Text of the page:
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Father: I'm a Piece of S**t Album Review

The Huffington Post The Huffington Post 29/03/2016 Jonah Sollins Devlin

Atlanta rapper Father is one of the stranger people involved in Atlanta hip-hop. He is a druggy twenty-year-old rapper and casual label owner at the epicenter of the Atlanta rap scene. He makes up Awful Records along with iLoveMakonnen and Key! and has had a successful string of singles and an album called Who's Gonna Get F**ked First? He and his label mates have gone against the normal evolution of an Atlanta hip-hop artist. Their general DIY attitude and lack of associated hip-hop acts has contributed to an unpredictable sound and innovative style.
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This all brings us to now, a time when he and his label have had many a million-viewed video and are attempting to cope with their sudden success. Father himself describes this album as "The melancholy result to all my F****d-up decisions." Aesthetically, it is distinctly "New Atlanta," full of synths and 808's. However, Father puts a new touch on the sound, drenching it in reverb but also muting his own voice. This frees him up to be more artistically daring, taking a new direction within an already established tradition.
The track "Big Emblem Benz," starts off with a catchy melody and limited, hyper compressed drums. Father begins to mutter a few words, and after the initial eight bars, we expect a drop, bass booming hard-hitting snare, but it never comes. As Father begins to sing the hook, we are left with an almost eerie emptiness. It's like his voice is echoing around this big room, alone. It is discomforting and surprising for anyone who has listened to Atlanta hip-hop in recent years, and it makes us feel like he does--lost and confused.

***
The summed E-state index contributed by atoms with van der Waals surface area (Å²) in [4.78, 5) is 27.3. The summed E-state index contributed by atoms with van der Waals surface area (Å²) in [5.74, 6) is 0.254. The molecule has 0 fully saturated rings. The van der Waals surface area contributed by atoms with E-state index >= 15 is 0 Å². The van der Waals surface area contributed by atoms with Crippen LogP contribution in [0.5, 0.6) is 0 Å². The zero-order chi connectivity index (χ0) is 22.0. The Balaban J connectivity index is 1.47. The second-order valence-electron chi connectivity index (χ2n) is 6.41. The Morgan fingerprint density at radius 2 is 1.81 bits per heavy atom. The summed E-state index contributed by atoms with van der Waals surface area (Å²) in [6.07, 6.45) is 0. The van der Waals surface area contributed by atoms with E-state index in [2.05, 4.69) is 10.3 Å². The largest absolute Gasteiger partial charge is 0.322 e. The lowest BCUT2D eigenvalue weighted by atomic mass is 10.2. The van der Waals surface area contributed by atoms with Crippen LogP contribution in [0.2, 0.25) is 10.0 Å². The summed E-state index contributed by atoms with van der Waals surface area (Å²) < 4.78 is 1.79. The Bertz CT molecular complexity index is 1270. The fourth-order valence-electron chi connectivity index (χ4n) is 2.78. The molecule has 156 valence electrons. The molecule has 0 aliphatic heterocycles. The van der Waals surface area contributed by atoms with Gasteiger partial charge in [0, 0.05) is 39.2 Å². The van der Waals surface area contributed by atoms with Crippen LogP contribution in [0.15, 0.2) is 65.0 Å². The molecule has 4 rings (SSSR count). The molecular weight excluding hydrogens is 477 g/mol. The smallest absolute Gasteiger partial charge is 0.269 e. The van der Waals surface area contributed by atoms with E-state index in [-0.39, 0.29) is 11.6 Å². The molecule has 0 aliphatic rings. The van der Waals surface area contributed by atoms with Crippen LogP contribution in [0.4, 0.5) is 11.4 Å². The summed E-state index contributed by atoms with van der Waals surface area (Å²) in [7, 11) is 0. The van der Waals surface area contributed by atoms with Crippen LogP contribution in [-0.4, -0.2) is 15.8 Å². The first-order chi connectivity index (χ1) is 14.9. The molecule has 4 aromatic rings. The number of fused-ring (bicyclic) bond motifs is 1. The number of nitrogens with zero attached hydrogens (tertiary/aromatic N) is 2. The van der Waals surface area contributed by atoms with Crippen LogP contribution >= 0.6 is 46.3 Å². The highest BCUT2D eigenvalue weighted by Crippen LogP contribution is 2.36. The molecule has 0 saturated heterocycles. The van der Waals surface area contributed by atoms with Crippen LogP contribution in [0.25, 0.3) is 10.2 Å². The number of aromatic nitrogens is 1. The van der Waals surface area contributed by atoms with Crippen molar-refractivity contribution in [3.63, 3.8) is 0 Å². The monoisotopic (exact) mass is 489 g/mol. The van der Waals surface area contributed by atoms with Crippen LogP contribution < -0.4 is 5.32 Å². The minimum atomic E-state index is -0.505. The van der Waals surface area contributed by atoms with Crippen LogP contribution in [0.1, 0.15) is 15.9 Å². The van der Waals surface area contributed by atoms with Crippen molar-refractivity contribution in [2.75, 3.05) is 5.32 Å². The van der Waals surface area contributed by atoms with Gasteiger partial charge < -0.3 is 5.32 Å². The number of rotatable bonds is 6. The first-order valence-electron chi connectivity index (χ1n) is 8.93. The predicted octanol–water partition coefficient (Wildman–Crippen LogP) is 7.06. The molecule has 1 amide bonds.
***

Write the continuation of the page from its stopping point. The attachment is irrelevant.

The beats are sparse, and Father fills them with clever rhymes, self-deprecation, admission of wrongdoings, and parcels of his jaded wisdom. This is Father's morning after album. It is perhaps best summarized by Father himself in the lines: "Starting to think these b*****s f**k with me for amusement... I wanna die a little, cry a little, get a little high right now" on "Y U Make It Hurt Like This." He is tired of one-night stands and is feeling bad about his own shortcomings, although no one around him wants to tell him he has them. From all of these experiences, he learns invaluable lessons that he kindly shares with us (without sounding at all preachy), particularly on "Up Still:" "everything dies, everyone's a lie, never ever trust another n***a with your life, never ever trust another n***a with your wife, your circle keep it tight." He talks about the aspects of fame that most people won't discuss, and does it creatively and with some tight rhymes.
There are moments in which the focus on sex stops being interesting and starts being gross. This is not so say that the overall content of the album is lacking, just that at moments it becomes a little redundant. This is a conclusion we are all supposed to come to, because that's how he feels about his own actions. When Father says everything he says on "2 Girl Fantasy 2," he's not bragging. He is being intentionally crude to express that he feels disgusted with himself, and he's telling us all about it. It is rare enough to see a rapper admit his wrongdoings or the wrongfulness of the rap limelight itself, but for one to do so in a self-deprecating way is truly novel and brave.
This album is a departure both from the Atlanta subgenre and Father's previous style and attitude. Where he was once excited about cars and money, the well-worn rap markers of success, he is now jaded and ambivalent at best. His boredom is emblematic of society's growing skepticism of the virtues of wealth and fame. His exhaustion with women who throw themselves at him for his fame, even at his age, marks a general tiredness and disgust with clich├ęd rap success. With his rejection of normal rap success, it will be interesting to see where this young artist goes next.
Find it at: iTunes, Tidal, Spotify, Amazon, Soundcloud, or on the internet

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